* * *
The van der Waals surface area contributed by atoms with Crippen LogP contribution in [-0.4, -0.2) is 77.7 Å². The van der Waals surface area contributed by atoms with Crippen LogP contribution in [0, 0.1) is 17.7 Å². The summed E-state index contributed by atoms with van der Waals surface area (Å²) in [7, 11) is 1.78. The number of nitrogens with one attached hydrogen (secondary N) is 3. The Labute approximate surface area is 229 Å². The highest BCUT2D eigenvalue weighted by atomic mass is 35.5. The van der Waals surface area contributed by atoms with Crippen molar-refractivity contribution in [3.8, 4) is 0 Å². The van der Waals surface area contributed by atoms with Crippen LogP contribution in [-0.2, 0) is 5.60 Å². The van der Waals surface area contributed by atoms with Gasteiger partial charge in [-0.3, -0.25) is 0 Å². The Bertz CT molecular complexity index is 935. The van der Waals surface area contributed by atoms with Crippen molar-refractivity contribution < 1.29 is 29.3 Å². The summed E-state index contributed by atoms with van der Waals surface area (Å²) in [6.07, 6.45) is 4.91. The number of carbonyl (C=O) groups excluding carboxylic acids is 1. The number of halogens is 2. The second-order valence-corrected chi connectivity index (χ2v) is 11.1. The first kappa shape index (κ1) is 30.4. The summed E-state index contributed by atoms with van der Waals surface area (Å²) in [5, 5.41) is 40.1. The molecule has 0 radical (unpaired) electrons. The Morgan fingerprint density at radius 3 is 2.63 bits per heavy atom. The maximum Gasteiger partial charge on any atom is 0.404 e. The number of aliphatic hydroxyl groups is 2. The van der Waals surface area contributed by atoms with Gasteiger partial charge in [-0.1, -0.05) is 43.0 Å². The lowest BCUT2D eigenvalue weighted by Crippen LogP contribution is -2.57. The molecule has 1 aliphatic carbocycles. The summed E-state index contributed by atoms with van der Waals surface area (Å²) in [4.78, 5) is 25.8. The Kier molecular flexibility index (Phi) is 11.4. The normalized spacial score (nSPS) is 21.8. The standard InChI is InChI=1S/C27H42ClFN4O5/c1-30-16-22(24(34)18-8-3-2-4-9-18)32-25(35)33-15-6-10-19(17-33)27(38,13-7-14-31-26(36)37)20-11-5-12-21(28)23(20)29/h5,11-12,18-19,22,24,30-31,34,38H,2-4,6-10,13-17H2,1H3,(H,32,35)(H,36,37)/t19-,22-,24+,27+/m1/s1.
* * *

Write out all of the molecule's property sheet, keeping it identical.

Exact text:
The van der Waals surface area contributed by atoms with Crippen LogP contribution in [-0.4, -0.2) is 77.7 Å². The van der Waals surface area contributed by atoms with Crippen LogP contribution in [0, 0.1) is 17.7 Å². The summed E-state index contributed by atoms with van der Waals surface area (Å²) in [7, 11) is 1.78. The number of nitrogens with one attached hydrogen (secondary N) is 3. The Labute approximate surface area is 229 Å². The highest BCUT2D eigenvalue weighted by atomic mass is 35.5. The van der Waals surface area contributed by atoms with Crippen molar-refractivity contribution in [3.8, 4) is 0 Å². The van der Waals surface area contributed by atoms with Crippen LogP contribution in [-0.2, 0) is 5.60 Å². The van der Waals surface area contributed by atoms with Gasteiger partial charge in [-0.3, -0.25) is 0 Å². The Bertz CT molecular complexity index is 935. The van der Waals surface area contributed by atoms with Crippen molar-refractivity contribution < 1.29 is 29.3 Å². The summed E-state index contributed by atoms with van der Waals surface area (Å²) in [6.07, 6.45) is 4.91. The number of carbonyl (C=O) groups excluding carboxylic acids is 1. The number of halogens is 2. The second-order valence-corrected chi connectivity index (χ2v) is 11.1. The first kappa shape index (κ1) is 30.4. The summed E-state index contributed by atoms with van der Waals surface area (Å²) in [5, 5.41) is 40.1. The molecule has 0 radical (unpaired) electrons. The Morgan fingerprint density at radius 3 is 2.63 bits per heavy atom. The maximum Gasteiger partial charge on any atom is 0.404 e. The number of aliphatic hydroxyl groups is 2. The van der Waals surface area contributed by atoms with Gasteiger partial charge in [-0.1, -0.05) is 43.0 Å². The lowest BCUT2D eigenvalue weighted by Crippen LogP contribution is -2.57. The molecule has 1 aliphatic carbocycles. The summed E-state index contributed by atoms with van der Waals surface area (Å²) in [4.78, 5) is 25.8. The Kier molecular flexibility index (Phi) is 11.4. The normalized spacial score (nSPS) is 21.8. The standard InChI is InChI=1S/C27H42ClFN4O5/c1-30-16-22(24(34)18-8-3-2-4-9-18)32-25(35)33-15-6-10-19(17-33)27(38,13-7-14-31-26(36)37)20-11-5-12-21(28)23(20)29/h5,11-12,18-19,22,24,30-31,34,38H,2-4,6-10,13-17H2,1H3,(H,32,35)(H,36,37)/t19-,22-,24+,27+/m1/s1.